Is the clock ticking down on cult wines?

When
I was California editor for Wine Enthusiast Magazine, I had the hardest time
getting to sample the wines of Bryant Family Vineyard.

I managed to, two or three times. My last tasting, in 2012, was only because Tim Mondavi obtained a bottle for me to include in my tasting of the wines of Pritchard Hill, the region of Napa Valley that is not (yet) an official American Viticultural Area, but that is (as I wrote back then) “the best grape-growing region in Napa Valley you’ve probably never heard of.” (Tim has his own winery, Continuum, up there.)

Bryant’s
Cabernets are routinely included among the “cult wines” of Napa Valley. Now,
let me say that my nearly thirty-year career as a wine writer taught me a thing
or two about cult wines. Today, six years after I retired, when I think of
them, I think of exclusivity, of extreme difficulty gaining access (even for
me), of super-high prices, and of a certain manipulation of the winery’s image
as rare and difficult to obtain—precisely the kind of attributes that appeal to
wine aficienados who have more money than common sense.

My
most enduring memory of tasting these cult wines is of my visit to Colgin
Cellars, a neighbor of Bryant Family’s on Pritchard Hill. After much difficulty
obtaining an appointment, I was met, in the foyer of the winery (which reminded
me of Le Petit Trianon, at Versailles), by the proprietress, Ann Colgin. It
felt like a State Visit; never was I more uncomfortable tasting wine than under
her hawk-like gaze, as I tried to shield my written notes from her wandering
eye. It was not a welcoming vibe.

Other cult wineries were far more amenable to my visits. I remain indebted to Bill Harlan (who wrote the Forward to my second book) for always welcoming me, and for setting up the most extraordinary tastings. But even there, Bill continued to propagate an aura of mystique by insisting that we taste the Harlan wines in one structure of the estate, and the BOND wines in another, further up the hill.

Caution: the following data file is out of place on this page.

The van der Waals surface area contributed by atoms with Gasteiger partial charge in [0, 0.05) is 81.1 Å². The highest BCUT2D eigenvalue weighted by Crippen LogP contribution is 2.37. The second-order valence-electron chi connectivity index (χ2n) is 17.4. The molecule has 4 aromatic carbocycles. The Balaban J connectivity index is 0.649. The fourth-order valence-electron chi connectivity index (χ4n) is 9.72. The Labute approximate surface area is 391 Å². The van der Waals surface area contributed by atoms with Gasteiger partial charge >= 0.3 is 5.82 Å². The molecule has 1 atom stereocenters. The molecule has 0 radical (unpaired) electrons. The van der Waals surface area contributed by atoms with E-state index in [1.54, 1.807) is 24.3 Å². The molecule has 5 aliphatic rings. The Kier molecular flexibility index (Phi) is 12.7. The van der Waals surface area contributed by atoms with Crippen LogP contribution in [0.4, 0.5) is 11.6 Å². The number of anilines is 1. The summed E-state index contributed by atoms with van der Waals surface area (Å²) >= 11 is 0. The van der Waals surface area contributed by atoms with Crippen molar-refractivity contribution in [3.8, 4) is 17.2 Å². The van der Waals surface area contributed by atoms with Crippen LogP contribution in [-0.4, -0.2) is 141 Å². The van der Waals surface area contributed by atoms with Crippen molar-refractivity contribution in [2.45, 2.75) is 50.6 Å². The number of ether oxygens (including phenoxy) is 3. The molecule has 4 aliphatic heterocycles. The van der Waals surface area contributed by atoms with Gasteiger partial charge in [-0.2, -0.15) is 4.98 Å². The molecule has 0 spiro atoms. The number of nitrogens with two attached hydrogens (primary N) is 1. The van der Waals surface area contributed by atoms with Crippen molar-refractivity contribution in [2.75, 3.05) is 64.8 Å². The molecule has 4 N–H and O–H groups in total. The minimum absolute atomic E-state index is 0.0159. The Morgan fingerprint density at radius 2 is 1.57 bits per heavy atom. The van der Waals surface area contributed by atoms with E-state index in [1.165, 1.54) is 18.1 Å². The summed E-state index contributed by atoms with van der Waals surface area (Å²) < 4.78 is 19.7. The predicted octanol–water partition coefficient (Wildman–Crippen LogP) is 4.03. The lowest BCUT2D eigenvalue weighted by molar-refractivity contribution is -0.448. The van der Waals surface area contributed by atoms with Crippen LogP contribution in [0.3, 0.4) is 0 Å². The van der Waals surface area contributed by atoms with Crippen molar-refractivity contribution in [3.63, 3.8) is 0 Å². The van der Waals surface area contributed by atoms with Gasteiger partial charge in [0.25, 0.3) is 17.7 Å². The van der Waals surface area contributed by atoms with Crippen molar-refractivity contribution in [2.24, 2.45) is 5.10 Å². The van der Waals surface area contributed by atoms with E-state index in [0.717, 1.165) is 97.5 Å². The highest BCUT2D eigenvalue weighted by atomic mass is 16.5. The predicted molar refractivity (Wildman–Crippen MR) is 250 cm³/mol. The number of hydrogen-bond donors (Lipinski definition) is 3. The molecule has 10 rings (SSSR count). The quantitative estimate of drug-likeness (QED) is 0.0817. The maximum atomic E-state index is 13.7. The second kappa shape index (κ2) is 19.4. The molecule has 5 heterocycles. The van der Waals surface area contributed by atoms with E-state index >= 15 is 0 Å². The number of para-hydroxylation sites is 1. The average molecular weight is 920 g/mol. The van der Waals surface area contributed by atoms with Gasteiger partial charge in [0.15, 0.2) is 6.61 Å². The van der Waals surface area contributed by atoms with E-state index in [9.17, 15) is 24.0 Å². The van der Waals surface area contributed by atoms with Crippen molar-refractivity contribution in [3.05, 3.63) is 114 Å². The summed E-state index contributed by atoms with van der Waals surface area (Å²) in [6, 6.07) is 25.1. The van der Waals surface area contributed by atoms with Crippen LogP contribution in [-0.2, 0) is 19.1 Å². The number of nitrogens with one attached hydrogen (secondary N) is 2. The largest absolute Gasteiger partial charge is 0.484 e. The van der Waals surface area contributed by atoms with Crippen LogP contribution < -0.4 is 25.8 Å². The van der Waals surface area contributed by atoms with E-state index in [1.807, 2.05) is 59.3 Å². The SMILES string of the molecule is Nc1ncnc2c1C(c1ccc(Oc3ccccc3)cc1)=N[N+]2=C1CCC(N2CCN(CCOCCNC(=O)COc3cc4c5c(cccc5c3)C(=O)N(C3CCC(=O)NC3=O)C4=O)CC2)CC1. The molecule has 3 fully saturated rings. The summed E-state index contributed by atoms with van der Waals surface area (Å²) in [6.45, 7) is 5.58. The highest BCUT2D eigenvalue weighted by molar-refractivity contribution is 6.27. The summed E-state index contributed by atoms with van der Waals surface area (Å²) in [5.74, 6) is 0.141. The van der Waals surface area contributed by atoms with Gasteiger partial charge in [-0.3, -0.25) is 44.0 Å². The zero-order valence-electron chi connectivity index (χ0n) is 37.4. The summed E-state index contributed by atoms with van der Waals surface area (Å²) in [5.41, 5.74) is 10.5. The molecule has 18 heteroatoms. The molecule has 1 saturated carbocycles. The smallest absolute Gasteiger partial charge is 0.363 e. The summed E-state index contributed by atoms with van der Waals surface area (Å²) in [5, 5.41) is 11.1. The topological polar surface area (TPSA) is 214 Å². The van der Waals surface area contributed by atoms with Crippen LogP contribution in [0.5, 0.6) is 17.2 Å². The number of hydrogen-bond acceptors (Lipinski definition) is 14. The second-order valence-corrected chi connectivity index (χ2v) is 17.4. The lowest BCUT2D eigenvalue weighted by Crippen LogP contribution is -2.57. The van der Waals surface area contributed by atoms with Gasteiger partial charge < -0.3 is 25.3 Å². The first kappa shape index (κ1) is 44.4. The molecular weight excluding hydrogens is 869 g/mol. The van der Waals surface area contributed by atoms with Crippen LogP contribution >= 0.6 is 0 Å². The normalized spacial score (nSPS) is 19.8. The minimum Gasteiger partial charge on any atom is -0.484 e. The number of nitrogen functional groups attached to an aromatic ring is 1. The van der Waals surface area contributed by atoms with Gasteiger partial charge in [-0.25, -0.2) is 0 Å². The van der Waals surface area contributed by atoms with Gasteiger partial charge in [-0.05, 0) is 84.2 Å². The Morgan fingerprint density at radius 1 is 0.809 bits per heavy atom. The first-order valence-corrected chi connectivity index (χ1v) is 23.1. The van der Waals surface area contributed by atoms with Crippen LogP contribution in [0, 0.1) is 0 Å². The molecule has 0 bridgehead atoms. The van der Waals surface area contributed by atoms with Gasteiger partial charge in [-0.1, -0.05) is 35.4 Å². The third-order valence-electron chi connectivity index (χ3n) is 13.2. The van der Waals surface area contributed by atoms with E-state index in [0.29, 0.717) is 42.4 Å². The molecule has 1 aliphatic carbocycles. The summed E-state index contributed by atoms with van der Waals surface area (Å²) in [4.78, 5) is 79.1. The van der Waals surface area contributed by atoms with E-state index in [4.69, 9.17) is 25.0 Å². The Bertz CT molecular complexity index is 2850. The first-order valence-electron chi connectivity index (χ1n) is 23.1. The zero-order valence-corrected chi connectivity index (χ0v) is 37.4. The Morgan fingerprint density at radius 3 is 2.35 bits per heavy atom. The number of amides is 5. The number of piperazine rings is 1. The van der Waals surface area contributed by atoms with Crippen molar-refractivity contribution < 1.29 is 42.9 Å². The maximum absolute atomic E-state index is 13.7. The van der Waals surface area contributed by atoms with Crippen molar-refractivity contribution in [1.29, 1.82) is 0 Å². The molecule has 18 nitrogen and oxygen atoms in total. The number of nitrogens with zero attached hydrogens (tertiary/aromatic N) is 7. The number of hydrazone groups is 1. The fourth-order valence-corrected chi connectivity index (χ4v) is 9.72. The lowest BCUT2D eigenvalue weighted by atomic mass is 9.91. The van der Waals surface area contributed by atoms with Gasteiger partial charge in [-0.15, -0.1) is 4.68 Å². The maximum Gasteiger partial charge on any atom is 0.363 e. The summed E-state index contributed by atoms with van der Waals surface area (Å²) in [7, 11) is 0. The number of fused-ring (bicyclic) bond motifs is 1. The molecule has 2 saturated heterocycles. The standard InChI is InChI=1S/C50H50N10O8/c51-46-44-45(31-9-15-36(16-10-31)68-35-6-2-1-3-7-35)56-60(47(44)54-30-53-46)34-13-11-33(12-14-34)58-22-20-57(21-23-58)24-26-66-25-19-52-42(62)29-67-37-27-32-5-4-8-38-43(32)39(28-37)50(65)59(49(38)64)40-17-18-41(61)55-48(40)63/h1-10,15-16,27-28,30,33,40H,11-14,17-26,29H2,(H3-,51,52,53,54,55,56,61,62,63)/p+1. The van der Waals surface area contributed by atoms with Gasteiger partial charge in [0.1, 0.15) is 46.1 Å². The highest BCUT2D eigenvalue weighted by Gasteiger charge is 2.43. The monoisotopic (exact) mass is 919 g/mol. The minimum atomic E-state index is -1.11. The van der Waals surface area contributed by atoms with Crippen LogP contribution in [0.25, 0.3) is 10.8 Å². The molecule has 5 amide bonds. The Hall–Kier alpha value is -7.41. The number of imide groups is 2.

Bryant has found itself with publicity lately that I’m sure is unwelcome by the owners. The San Francisco Chronicle’s Esther Mobley has been reporting on a lawsuit hagainst the winery by a former employee.

I’m
not particularly interested in the details of the lawsuit, nor do I care about
the winery’s monetary value (a subject of dispute). What I find interesting is
Mobley’s question: “Is that business model [of cult wines] foundering in a
changing wine market?”

Cult
wines, whether they be in Bordeaux, Burgundy, Tuscany or Napa Valley, always
have depended on the desire of wealthy people to own them. They’re not “better”
than other wines; this is a notion I’m firmly convinced of, after having
reviewed perhaps 150,000 wines over a thirty-year period. The word “better” is,
of course, impossible to define; quality is subjective. I’ve done many blind
tastings in which a $30 Cabernet beat out a $300 Cabernet. Anyone who thinks
that a $300 wine must be ten times better than a $30 wine is fooling herself.
So there must be reasons other than objective hedonism to explain why cult
wines cost so much. (Mobley writes that the current vintage of Bryant Family,
the 2016, is $550. The 2009, by contrast, was a measly $335.)

These
other reasons, aside from the market force of supply and demand, are
psychological; they include the prestige of being able to afford such wines, the
ego-gratification associated with big spending, and a desire to show off to
whomever the buyer wishes to impress. These are not completely inauthentic
reasons to buy a wine, but they have less to do with the wines themselves than
the buyer’s internal needs.

For
many years the cult winery owners were riding high. Sure, there were always
rumors of financial troubles behind the curtain, but since the owners never
revealed their books to anyone, the rumors remained exactly that. Was Bill
Harlan raking in a fortune? Screaming Eagle, Araujo, Dalla…


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